The Sarasota Ballet adds stirring pieces to its repertoire in 'Transcending Movement'
The company's latest program featured impressive ballets by Sir Frederick Ashton, David Bintley and Resident Choreographer Ricardo Graziano.
The Sarasota Ballet, renowned as one of the country’s leading performers of Sir Frederick Ashton work, has added an impressive list of new choreography to its repertoire.
Last weekend’s mixed bill performed at the FSU Center for the Performing Arts, “Transcending Movement,” included David Bintley’s “Four Scottish Dances” and Ashton’s “Meditation from Thais” and “Varii Capricci.” The centerpiece, and greatest pleasure, of the evening was a new work created on the company by resident choreographer and principal dancer Ricardo Graziano.
The curtain opened at the sold-out theater revealing kilt-clad dancers who quickly began a witty and fun divertissement. “Four Scottish Dances,” set to the Malcolm Arnold score, was first performed by the company in 2008. Ivan Duarte and Filippo Valmorbida were remarkable in their speed and jumps and hilarious during a drunken romp. Ellen Overstreet and Weslley Carvalho made up the main couple and performed with tenderness.
Ashton’s “Meditation from Thais,” set to the familiar music by Jules Massenet, was a feast for the eyes. Katelyn May and Graziano looked ravishing and delivered a precise and lovely pas de deux.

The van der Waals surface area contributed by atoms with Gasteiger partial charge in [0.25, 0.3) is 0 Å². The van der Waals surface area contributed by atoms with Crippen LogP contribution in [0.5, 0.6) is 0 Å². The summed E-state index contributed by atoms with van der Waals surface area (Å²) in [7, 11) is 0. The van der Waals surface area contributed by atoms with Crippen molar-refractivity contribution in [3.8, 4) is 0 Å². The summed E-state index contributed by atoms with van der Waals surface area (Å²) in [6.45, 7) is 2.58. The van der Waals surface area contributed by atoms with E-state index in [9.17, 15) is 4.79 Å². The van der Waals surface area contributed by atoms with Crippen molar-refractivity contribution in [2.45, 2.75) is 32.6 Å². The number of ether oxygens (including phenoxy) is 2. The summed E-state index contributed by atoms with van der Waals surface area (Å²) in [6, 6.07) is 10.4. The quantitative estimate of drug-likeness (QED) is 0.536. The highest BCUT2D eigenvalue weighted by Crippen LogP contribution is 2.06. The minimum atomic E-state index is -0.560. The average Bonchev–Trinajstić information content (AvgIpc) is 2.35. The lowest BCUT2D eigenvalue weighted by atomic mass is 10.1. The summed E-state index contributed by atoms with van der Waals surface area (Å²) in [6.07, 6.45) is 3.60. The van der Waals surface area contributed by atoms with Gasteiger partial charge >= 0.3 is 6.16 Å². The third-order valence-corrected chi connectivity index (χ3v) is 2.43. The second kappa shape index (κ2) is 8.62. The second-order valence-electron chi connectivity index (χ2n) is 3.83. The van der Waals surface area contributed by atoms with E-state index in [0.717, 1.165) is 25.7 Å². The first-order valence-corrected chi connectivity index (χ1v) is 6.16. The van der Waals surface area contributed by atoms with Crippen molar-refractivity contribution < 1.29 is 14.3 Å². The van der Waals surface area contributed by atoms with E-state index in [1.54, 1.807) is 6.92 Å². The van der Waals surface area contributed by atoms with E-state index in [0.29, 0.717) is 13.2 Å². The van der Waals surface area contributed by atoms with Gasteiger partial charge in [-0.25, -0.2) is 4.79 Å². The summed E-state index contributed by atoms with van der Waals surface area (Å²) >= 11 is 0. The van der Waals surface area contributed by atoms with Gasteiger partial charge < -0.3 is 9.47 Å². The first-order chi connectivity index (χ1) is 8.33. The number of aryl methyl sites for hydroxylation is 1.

Graziano’s much-anticipated premiere, featuring guest artist Marcelo Gomes, was up next and did not disappoint. “Amorosa,” opened with Danielle Brown wearing a striking red dress designed by Jerry Wolfe and Graziano. Soon several couples entered and exited the stage, stretching their bodies to the limits by producing the most expansive and stunning movements. Graziano cast his “go-to” dancers who have mastered his style but also included corps de ballet member Madysen Felber, who was superb on Friday evening. The chemistry in the final pas de deux with Brown and Gomes was brilliant. The ballet ended with rose petals falling and a rousing standing ovation.
Director Iain Webb chose to close the evening on a lighter note with “Varii Capricci” set to music by Sir William Walton. The ballet is set in a tropical climate and opens with dancers sipping cocktails around a swimming pool. Although the work is humorous, the choreography is classical and at times demanding. The four couples, and Victoria Hulland in the principal role, did a nice job of showcasing the Ashton nuances throughout. It’s Gomes, however, who carried the ballet. He strutted around the stage wearing a tight tacky outfit, shiny saddle shoes and sunglasses. In between hair fluffing and rolling his hips was a perfect pirouette reminding us of his technical excellence. In the end, neither Hulland nor Gomes found love, but Gomes did find his sunglasses.